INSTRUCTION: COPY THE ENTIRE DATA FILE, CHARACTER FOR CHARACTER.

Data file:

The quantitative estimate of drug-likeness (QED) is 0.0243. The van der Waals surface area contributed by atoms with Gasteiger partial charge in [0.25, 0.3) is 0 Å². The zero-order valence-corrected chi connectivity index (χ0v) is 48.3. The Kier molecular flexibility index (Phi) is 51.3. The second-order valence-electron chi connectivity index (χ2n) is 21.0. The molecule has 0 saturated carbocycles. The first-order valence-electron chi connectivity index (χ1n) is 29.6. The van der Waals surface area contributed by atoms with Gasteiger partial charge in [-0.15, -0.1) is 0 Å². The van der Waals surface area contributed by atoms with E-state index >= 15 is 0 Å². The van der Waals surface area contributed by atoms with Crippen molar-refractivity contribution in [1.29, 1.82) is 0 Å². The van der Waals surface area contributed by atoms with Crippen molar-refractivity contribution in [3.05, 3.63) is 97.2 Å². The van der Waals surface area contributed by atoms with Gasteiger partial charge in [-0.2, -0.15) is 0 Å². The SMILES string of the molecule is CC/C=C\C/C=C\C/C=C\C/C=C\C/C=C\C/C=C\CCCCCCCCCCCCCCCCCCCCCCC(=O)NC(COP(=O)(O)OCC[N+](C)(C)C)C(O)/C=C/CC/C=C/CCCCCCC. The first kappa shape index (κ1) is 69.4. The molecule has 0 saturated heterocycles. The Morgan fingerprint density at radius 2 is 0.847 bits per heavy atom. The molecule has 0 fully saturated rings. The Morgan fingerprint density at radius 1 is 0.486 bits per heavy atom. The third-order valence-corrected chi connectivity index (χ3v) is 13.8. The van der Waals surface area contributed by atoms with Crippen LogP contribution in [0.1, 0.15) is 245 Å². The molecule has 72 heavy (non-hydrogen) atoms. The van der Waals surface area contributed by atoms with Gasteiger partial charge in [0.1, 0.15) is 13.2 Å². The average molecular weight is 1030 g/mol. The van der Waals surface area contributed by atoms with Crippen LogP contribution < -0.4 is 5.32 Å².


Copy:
The quantitative estimate of drug-likeness (QED) is 0.0243. The van der Waals surface area contributed by atoms with Gasteiger partial charge in [0.25, 0.3) is 0 Å². The zero-order valence-corrected chi connectivity index (χ0v) is 48.3. The Kier molecular flexibility index (Phi) is 51.3. The second-order valence-electron chi connectivity index (χ2n) is 21.0. The molecule has 0 saturated carbocycles. The first-order valence-electron chi connectivity index (χ1n) is 29.6. The van der Waals surface area contributed by atoms with Gasteiger partial charge in [-0.15, -0.1) is 0 Å². The van der Waals surface area contributed by atoms with E-state index >= 15 is 0 Å². The van der Waals surface area contributed by atoms with Crippen molar-refractivity contribution in [1.29, 1.82) is 0 Å². The van der Waals surface area contributed by atoms with Crippen molar-refractivity contribution in [3.05, 3.63) is 97.2 Å². The van der Waals surface area contributed by atoms with Gasteiger partial charge in [-0.2, -0.15) is 0 Å². The SMILES string of the molecule is CC/C=C\C/C=C\C/C=C\C/C=C\C/C=C\C/C=C\CCCCCCCCCCCCCCCCCCCCCCC(=O)NC(COP(=O)(O)OCC[N+](C)(C)C)C(O)/C=C/CC/C=C/CCCCCCC. The first kappa shape index (κ1) is 69.4. The molecule has 0 saturated heterocycles. The Morgan fingerprint density at radius 2 is 0.847 bits per heavy atom. The molecule has 0 fully saturated rings. The Morgan fingerprint density at radius 1 is 0.486 bits per heavy atom. The third-order valence-corrected chi connectivity index (χ3v) is 13.8. The van der Waals surface area contributed by atoms with Crippen LogP contribution in [0.1, 0.15) is 245 Å². The molecule has 72 heavy (non-hydrogen) atoms. The van der Waals surface area contributed by atoms with Gasteiger partial charge in [0.1, 0.15) is 13.2 Å². The average molecular weight is 1030 g/mol. The van der Waals surface area contributed by atoms with Crippen LogP contribution < -0.4 is 5.32 Å².